Related Reading: 8 Ways People Damage Their Own Divorce Cases

3. Transformative

This mediation style is most common when, in addition to settling a dispute, the two sides want to address and repair problems in their relationship. While the mediator supports both parties, this strategy aims to get each side to understand the other’s needs and position.

Transformative mediation is similar in style to its facilitative cousin but differs in a few key ways. A newer approach, it’s often looked at as a touchy-feely strategy.

Using this style, the mediator is more of an enabler, helping the two parties to grow and change—to transform.

This approach primarily focuses on mending fences and repairing a damaged relationship rather than reaching a definite resolution. This can alleviate some of the pressure on clients, but it often leads to a longer process and less tangible results.

A transformative approach is usually the best mediation style when the participants want to preserve or salvage a relationship. If children play a part, this can be useful for parents trying to maintain civility and a future relationship for the sake of their kids.

Related Reading: When is the Best Time to Divorce?

Should You Hire A Lawyer For Mediation?

One reason many couples opt for mediation in divorce is because it doesn’t require legal counsel. Still, hiring a lawyer is worth considering.

This is especially true if your spouse has an attorney as representing yourself can put you at a significant disadvantage. An experienced lawyer accompanies you to sessions and offers advice. And before you sign anything, they also make sure a settlement is fair and fits your needs.

Even if you do hire an attorney to help with mediation, the cost will almost certainly be much less than if you go to court.

Methods of dispute resolution like mediation offer an alternative to courtrooms and trials in divorce. But under that umbrella, you find a number of methods.

Some mediators subscribe to one or the other, while more use a pick-and-choose approach. The best mediation style for your case depends on the specifics of your situation, what you need, and what you hope to get out of the process.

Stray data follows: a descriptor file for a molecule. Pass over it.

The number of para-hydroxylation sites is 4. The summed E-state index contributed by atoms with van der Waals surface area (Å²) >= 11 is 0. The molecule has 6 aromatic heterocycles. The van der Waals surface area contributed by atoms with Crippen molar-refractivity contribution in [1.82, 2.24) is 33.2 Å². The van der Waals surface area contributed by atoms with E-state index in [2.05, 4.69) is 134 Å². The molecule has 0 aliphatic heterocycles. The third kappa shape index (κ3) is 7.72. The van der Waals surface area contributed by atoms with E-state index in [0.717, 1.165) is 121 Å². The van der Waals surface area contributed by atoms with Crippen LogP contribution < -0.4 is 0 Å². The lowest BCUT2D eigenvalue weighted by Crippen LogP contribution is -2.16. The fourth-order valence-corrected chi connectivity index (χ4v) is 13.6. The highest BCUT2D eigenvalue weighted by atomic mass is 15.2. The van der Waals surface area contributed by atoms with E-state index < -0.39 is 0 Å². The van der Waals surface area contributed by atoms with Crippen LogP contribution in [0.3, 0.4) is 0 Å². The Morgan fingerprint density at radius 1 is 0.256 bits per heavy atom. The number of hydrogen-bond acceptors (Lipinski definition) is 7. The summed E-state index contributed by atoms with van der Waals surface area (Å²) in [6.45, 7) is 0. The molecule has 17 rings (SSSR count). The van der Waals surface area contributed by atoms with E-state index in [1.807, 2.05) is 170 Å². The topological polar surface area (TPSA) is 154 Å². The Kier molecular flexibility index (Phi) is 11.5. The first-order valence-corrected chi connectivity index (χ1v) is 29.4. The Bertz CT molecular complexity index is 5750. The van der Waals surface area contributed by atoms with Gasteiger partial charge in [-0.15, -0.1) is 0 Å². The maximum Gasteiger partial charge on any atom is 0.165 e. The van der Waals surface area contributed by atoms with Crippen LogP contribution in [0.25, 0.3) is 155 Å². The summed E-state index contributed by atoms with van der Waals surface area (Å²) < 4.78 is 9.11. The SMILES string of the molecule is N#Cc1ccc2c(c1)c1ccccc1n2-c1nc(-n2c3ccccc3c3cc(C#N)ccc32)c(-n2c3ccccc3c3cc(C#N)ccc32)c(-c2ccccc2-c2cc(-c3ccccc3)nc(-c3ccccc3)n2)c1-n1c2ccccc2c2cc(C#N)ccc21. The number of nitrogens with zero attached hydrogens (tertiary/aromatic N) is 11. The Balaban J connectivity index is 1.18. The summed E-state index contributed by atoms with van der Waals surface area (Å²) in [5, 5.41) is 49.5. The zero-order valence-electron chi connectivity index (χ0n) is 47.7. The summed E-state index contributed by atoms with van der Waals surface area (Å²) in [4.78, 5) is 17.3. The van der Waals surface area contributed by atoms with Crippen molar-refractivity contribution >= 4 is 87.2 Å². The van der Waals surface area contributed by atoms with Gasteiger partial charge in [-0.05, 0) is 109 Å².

Related Reading: When to Hire a Divorce Lawyer

Pros and Cons of Mediation

No two divorces ever play out in the same fashion. You have many options when it comes to ending your marriage. Mediation, as we’ve said, is one of them. But there are a lot of questions about the process. What are the pros and cons of mediation? Is it right for your case?

Our founding partner, Rick Jones, makes regular appearances on the Danny Bonaduce and Sarah Morning Show on KZOK. He answers listener questions about family law matters. During a recent episode, a caller had questions and concerns about mediation.

Listen to the Call Below:

Caller: “I’m currently separated from my wife. Not legally separated, but we’re living apart and made the decision to get divorced. She’s pushing for us to do so through mediation, I’m assuming to save a bit of money. She’s always been a bit of a penny pincher. We’ve been married for seven years, don’t have kids, [but] we do own a home together. I was just wondering what the pros and cons are of mediation? Should we still hire an attorney?”

Rick: “I’m going to dive straight into mediation because mediation is a great tool, and it’s very often used even with attorneys on both sides because that ultimately is the two of you making your best efforts to get this thing settled short of going to trial.

“However, if you’re just jumping into mediation when you haven’t had an attorney or haven’t had counsel on your own, you’re basically getting in front of somebody that has one goal, and that’s to close the deal and get a settlement from you. They’re not there to counsel you; they’re not there to counsel her. The real key is that you need to educate yourself beforehand.

“Now, if she chooses not to educate herself, and you do educate yourself, by going to mediation you’ll probably have a leg up in it.”

Related Reading: 7 Mediation Questions Answered